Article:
Given the aforesaid, the recipient States too had no option but to readily accept all their natives. This influx has and would in days to come, bring about financial, health, education, shelter employment problems to the recipient States who had never taken into account crores of people and their needs.

Hear this panel discussion on the migrant crisis conducted by YKA

Against the prevailing situation, the proposed action of the State of U.P. to regulate and control the movement of native workers/labourers to other States cannot be faulted with as the destination States are unable to take care of them during a crisis and which leads to reverse movement. The said destination States to say the least adopt the policy of “use and throw”.

The idea of migration commission thus has picked up the pace. The said policy decision has sent shivers across States and the step has been termed as against the Constitutional scheme. The policy may be legally vulnerable as and when it is brought about, but the same would be compatible with the conduct of the sending States.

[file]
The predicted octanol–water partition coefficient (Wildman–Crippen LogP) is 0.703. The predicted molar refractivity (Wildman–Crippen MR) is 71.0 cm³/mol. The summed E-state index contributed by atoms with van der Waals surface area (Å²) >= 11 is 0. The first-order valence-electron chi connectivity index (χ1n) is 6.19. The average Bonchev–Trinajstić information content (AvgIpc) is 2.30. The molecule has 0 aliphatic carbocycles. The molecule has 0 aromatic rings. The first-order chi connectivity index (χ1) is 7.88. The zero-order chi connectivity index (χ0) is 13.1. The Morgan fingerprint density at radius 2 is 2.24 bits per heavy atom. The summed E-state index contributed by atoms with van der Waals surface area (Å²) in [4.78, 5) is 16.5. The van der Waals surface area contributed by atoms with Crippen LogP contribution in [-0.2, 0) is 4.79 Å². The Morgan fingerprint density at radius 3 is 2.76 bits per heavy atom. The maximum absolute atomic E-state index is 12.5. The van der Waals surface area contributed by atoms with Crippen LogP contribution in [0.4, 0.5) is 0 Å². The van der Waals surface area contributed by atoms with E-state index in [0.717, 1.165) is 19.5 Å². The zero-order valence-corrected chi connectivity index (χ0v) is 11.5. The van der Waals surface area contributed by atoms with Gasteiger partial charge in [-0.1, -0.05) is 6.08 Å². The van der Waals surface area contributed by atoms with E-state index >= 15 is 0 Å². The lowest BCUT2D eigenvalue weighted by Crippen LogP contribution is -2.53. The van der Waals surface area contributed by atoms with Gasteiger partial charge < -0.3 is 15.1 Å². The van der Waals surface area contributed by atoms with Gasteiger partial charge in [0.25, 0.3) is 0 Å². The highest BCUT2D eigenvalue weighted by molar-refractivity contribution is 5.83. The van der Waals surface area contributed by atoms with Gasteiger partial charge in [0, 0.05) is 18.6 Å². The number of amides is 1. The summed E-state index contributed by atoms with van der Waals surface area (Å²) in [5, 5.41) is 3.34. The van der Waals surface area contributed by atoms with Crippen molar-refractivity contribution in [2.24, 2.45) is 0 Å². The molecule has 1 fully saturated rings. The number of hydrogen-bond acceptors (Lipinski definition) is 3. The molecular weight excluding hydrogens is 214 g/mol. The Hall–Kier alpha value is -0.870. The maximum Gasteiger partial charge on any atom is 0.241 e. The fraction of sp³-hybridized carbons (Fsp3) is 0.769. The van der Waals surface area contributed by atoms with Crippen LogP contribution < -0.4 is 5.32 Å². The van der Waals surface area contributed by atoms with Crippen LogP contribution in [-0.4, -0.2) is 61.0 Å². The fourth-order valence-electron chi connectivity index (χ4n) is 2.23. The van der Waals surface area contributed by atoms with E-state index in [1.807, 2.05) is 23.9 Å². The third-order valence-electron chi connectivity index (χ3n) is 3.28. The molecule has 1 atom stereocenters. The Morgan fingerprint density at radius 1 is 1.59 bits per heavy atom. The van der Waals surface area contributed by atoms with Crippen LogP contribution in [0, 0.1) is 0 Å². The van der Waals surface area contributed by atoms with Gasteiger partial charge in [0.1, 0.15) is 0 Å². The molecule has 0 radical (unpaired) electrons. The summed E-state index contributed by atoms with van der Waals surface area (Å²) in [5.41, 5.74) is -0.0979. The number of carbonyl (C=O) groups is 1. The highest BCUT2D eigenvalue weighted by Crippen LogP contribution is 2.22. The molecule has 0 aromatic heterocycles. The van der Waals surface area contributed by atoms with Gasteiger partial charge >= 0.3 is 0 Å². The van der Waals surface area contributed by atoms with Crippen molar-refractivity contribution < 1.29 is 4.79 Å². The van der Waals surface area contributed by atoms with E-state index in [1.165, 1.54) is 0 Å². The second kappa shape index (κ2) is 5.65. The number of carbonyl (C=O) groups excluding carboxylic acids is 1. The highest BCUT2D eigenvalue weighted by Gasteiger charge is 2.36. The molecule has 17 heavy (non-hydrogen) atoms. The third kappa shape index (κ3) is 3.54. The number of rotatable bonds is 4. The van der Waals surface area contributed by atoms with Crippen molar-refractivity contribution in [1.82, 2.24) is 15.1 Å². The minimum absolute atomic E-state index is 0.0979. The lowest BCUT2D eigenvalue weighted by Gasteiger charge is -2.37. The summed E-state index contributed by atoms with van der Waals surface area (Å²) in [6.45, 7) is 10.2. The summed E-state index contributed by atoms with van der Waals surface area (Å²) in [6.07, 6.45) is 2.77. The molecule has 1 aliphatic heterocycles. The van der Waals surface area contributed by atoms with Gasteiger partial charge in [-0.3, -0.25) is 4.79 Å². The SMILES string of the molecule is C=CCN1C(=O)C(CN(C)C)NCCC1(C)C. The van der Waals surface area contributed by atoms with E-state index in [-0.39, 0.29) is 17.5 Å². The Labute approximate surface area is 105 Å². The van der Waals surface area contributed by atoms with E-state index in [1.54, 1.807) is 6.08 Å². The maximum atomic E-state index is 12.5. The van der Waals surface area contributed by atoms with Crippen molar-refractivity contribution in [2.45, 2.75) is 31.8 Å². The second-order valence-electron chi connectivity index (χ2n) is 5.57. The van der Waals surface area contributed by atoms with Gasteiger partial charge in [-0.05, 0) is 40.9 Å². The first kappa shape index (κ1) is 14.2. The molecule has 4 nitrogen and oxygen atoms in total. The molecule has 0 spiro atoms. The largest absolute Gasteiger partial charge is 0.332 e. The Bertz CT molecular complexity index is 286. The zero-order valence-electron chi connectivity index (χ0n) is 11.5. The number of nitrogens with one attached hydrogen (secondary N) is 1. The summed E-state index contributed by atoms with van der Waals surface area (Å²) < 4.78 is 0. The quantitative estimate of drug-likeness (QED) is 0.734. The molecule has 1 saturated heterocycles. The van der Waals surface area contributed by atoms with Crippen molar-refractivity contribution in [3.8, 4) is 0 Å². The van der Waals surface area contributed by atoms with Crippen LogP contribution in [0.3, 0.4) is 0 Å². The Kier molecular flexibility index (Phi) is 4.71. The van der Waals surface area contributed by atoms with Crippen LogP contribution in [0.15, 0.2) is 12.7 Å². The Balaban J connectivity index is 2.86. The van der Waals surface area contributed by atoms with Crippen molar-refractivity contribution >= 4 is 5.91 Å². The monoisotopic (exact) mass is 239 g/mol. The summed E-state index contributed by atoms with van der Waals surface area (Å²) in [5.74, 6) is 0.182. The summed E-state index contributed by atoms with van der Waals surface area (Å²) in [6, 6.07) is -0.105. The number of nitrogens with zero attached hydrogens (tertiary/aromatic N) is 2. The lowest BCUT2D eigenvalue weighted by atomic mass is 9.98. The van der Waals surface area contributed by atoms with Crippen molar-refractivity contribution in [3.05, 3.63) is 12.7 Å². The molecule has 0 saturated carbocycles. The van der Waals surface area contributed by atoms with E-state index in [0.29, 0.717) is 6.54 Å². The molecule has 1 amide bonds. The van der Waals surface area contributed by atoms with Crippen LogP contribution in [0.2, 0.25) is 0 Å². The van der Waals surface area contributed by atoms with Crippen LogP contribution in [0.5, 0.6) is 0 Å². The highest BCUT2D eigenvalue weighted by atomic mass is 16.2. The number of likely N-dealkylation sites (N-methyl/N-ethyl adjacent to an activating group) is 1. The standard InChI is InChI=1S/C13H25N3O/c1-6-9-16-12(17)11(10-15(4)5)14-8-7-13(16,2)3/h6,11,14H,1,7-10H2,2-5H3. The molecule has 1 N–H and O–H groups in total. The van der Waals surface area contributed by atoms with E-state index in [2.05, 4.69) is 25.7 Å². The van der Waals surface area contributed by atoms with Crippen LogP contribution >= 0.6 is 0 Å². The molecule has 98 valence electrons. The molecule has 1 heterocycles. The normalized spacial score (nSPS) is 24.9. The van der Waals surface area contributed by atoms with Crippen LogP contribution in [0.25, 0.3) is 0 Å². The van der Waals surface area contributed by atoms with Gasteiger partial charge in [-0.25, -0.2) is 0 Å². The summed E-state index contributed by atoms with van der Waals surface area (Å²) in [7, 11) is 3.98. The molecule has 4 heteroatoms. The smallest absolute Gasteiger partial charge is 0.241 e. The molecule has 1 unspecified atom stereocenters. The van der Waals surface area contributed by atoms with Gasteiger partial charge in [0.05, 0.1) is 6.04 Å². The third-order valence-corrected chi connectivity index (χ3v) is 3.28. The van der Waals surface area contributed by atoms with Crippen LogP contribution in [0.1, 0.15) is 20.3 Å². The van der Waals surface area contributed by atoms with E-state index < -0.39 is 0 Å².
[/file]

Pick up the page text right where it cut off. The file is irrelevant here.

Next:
The movement of migrants has been compared with the partition of India when crores of people had to migrate to India or Pakistan and in that quest, they lost everything from their families, property, and soul. The very idea behind partition was “two-nation theory” propounded by the then political scenario. Today the migrant movement may be termed as “too many nation theory”.

The writer is an advocate in the Delhi High Court.

feature image source: media library
You must be to comment.
  1. Vipul Dixit

    This is a collective failure of our governments where getting political brownie points matters more than fulfilling the constitutional mandates.

More from Ishan Jain

Similar Posts

By India Development Review (IDR)

By Nupur Pattanaik

By YLAC

Wondering what to write about?

Here are some topics to get you started

Share your details to download the report.









We promise not to spam or send irrelevant information.

Share your details to download the report.









We promise not to spam or send irrelevant information.

An ambassador and trained facilitator under Eco Femme (a social enterprise working towards menstrual health in south India), Sanjina is also an active member of the MHM Collective- India and Menstrual Health Alliance- India. She has conducted Menstrual Health sessions in multiple government schools adopted by Rotary District 3240 as part of their WinS project in rural Bengal. She has also delivered training of trainers on SRHR, gender, sexuality and Menstruation for Tomorrow’s Foundation, Vikramshila Education Resource Society, Nirdhan trust and Micro Finance, Tollygunj Women In Need, Paint It Red in Kolkata.